hosting the Rose of Sharon

Because it means so much more than what it is; because hummingbirds love it; because I never had a place to plant one before — I now own something that looks like a dried up bunch of twigs with something that looks dried up straw hanging from their ends. That’s because I sent away for a Rose of Sharon plant rather than tracking down a nursery that already had one a few years old. That’s because I don’t always think things through and I never seem to have time to ride around and shop. That’s because I didn’t want to remember that gardens take years to become what you want them to be. Unless you have loads of cash to pay expensive landscapers and gardeners. Which I don’t.
Oh, I did put in some annuals — again, buying the cheapest flats I could find, which means the flowers are barely budding. Except for the marigolds. I’m going to have lots of marigolds, since the ones I started indoors in peat pots are perkily popping. I like marigolds — pungent in all the senses.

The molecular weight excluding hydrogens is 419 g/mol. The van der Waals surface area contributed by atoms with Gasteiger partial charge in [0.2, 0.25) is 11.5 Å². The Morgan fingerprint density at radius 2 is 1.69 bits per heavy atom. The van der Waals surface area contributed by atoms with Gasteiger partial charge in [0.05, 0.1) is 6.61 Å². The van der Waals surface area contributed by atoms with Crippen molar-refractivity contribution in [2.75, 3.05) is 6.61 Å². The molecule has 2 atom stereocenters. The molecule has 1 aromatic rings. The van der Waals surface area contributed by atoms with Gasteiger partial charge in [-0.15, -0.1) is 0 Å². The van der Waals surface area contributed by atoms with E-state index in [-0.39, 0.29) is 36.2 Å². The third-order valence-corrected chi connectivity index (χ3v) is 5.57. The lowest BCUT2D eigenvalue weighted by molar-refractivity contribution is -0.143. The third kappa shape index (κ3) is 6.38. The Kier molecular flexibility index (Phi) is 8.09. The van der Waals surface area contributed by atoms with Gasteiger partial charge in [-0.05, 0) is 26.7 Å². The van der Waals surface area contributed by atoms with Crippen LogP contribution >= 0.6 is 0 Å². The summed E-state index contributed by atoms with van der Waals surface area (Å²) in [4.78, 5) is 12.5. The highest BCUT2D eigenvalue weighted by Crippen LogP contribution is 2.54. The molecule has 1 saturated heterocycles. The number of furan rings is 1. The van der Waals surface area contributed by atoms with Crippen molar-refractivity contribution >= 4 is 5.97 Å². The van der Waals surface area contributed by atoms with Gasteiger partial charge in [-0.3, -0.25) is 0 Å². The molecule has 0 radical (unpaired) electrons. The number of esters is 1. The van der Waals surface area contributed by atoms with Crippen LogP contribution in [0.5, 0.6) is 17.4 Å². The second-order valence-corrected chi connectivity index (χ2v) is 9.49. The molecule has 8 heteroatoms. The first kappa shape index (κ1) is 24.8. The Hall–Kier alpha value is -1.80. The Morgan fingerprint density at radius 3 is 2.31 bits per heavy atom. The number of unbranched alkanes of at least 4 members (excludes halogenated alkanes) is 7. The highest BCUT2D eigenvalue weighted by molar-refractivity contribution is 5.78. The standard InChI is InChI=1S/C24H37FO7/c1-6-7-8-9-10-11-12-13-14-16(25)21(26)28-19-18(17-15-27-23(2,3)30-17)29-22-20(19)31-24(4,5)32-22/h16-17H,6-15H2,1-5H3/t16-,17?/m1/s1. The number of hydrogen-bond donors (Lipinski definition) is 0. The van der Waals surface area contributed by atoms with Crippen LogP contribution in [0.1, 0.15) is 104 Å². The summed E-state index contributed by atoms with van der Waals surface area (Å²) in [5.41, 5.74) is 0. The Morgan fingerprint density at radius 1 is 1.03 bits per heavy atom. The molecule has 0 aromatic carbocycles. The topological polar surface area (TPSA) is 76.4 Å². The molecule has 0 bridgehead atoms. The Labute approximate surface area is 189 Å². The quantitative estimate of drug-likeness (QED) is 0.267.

I never really decided where to put the Rose of Sharon either. It needs sun. And there’s no point in putting it in a sunny spot that you can’t see from the garden — which is now really a square smothered in grass seed surrounded by small shale-y rock gardens, a strip of struggling flowering plants, the sides of the house, and a fence that needs to be replaced in front of which I have temporarily planted a planter with ivy and geraniums. I have a feeling that this is going to wind up a “planter” garden.
Except for the Rose of Sharon — which, although now planted in a big pot in a sunny spot, can’t stay there forever.
My task now is to chill out and watch what happens to those twigs. Will they or won’t they?
And, if I can manage to chill, I can allow myself to enjoy the family of chipmunks feasting on the grass seed; the little bird with a striped head that makes him look like mutant chipmunk, and the dozens of other winged creatures who mill around our quickly emptying birdfeeder.
Although it’s hard to chill out with my mother always looking for me to complain about what she can’t find this time. Which is what she’s doing right now.
I can’t wait for that first bloom on my Rose of Sharon.

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